The state health department said in a statement through a spokesperson that it’s working with federal and local partners to “ensure that New York is prepared to care for a patient with Ebola should the need arise, and that health care providers and the public alike are protected.”

“DOH continues to work with and provide guidance to hospitals as they identify and train staff who would care for patients; identify areas in the hospital where patients would be cared for; provide staff with personal protective equipment (PPE) and conduct ongoing training in its use; conduct drills and exercises to ensure that health care workers do not contaminate themselves and that they correctly don and remove PPE,” the statement continued. “Hospitals currently have supplies of personal protective equipment and DOH has additional stockpiles to dispatch to hospitals if needed.”

Treating the virus and preventing others—especially first responders and health care workers—from becoming infected has become a priority across the country.

The Dallas hospital that treated Thomas Eric Duncan, who lost his battle to the disease last week, has been criticized for allowing Duncan to leave following his initial visit to the hospital, and its handling of his case afterward. Two nurses who helped treat Duncan have tested positive for the virus. In the most recent case, officials said the 29-year-old nurse who helped treat Duncan was diagnosed one day after traveling by plane from Ohio to Texas.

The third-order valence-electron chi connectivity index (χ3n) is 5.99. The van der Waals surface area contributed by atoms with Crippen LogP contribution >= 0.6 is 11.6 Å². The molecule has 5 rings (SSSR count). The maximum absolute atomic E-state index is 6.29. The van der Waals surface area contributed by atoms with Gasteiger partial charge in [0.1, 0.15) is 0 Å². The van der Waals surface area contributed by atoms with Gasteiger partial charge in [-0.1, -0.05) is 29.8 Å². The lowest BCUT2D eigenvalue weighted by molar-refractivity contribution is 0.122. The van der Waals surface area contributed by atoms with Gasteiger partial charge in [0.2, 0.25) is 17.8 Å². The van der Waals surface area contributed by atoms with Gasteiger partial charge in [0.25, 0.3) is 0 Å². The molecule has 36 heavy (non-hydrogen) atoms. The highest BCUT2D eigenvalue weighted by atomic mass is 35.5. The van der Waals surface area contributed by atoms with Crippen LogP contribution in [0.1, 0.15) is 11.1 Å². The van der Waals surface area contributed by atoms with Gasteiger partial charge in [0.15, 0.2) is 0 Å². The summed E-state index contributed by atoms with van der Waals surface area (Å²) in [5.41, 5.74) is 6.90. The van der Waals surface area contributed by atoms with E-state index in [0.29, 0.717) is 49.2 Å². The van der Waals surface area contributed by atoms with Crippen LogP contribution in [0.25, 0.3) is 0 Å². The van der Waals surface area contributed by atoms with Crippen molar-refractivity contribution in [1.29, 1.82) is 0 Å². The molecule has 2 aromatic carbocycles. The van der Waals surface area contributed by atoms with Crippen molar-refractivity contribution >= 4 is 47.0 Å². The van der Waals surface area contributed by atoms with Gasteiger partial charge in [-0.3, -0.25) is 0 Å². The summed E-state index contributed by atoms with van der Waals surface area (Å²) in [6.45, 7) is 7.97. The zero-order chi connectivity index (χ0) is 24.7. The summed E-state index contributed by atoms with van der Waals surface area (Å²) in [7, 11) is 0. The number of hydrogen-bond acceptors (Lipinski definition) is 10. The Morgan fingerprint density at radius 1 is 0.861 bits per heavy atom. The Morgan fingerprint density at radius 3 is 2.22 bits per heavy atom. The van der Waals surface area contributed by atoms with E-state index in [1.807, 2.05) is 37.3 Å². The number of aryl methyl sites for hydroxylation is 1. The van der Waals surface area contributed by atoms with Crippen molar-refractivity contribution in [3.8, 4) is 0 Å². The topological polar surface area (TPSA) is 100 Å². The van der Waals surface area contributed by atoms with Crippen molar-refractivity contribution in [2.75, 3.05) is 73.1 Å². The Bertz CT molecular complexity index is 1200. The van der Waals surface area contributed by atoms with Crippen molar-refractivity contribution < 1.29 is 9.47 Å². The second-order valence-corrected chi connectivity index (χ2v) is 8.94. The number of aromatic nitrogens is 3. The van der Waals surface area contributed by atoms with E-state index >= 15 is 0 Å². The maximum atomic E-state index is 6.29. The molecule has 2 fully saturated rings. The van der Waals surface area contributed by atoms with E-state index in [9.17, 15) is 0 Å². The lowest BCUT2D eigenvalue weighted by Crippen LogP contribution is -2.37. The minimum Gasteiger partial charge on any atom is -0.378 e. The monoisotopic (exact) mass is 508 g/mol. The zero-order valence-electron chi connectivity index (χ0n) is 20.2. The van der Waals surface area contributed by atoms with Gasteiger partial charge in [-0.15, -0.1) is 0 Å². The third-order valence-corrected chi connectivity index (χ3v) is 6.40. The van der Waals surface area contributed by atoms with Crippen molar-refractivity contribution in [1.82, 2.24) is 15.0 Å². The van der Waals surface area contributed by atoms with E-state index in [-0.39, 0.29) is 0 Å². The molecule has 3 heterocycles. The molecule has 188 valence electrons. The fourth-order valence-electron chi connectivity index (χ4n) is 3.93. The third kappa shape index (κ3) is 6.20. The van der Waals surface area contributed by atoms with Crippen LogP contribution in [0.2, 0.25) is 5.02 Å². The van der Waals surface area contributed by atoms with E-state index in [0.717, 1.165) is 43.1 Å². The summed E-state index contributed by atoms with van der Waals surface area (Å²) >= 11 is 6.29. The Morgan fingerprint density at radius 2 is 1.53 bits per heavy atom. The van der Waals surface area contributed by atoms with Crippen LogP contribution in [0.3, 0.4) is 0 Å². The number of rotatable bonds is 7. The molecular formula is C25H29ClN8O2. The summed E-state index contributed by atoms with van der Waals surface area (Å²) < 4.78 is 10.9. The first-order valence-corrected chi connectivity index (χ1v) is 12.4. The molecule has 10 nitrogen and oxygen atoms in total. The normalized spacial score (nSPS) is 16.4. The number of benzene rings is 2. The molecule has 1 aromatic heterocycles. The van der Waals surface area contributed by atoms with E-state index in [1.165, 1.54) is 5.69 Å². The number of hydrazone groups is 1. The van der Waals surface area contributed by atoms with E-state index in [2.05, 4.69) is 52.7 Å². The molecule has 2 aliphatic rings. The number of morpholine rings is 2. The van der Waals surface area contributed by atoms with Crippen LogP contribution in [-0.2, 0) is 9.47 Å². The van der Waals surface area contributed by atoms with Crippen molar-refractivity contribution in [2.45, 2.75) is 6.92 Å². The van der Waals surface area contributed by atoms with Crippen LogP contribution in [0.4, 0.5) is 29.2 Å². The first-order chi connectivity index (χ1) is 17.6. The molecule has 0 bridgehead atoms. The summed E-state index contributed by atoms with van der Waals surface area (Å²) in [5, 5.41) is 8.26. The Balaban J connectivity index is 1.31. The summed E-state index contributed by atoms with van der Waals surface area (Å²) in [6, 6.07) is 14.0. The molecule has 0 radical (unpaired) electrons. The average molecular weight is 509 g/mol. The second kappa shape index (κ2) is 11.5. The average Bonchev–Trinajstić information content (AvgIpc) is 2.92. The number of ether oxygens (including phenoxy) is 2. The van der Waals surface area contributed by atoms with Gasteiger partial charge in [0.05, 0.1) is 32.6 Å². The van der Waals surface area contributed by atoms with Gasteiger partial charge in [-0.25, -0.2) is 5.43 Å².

One of the largest nurse unions in the country released a statement on its site alleging that upon Duncan’s second visit to the hospital that he was left for several hours in an area with other patients, instead of being isolated.

“No one knew what the protocols were or were able to verify what kind of personal protective equipment should be worn and there was no training,” the union, National Nurses United wrote. The union said the account came from registered nurses familiar with “what occurred at the hospital.”

“There was no advance preparedness on what to do with the patient, there was no protocol, there was no system,” the union alleged. “The nurses were asked to call the Infectious Disease Department. The Infectious Disease Department did not have clear policies to provide either.”

Dr. Victor Politi, CEO of NUMC, stressed during the press conference that the hospital is doing all it can to train its workers, even going as far as setting up “mock patients” at random hours to see how the staff reacts.

Politi said he has ordered 100 additional personal protective suits as a precaution. The suits will be placed throughout the hospital, he said.

Jerry Laricchiuta, president of Nassau’s Civil Service Employees Association, which represents 3,500 NUMC workers, said that his members are “nervous.” He also expressed concerned that their treatment of potential Ebola patients can cause them to be “tomorrow’s victims.” Still, he noted that they’re “professionals” and are prepared to step in when needed.

The state’s readiness review would also include protocols for identification of patient, patient transportation, isolation, staff allocation, personal protective equipment, clinical management, environmental cleaning, waste management, burial, laboratory requirements and other precautions, Hannon said.

Suffolk County also held a meeting Wednesday with public officials regarding infectious disease protocols.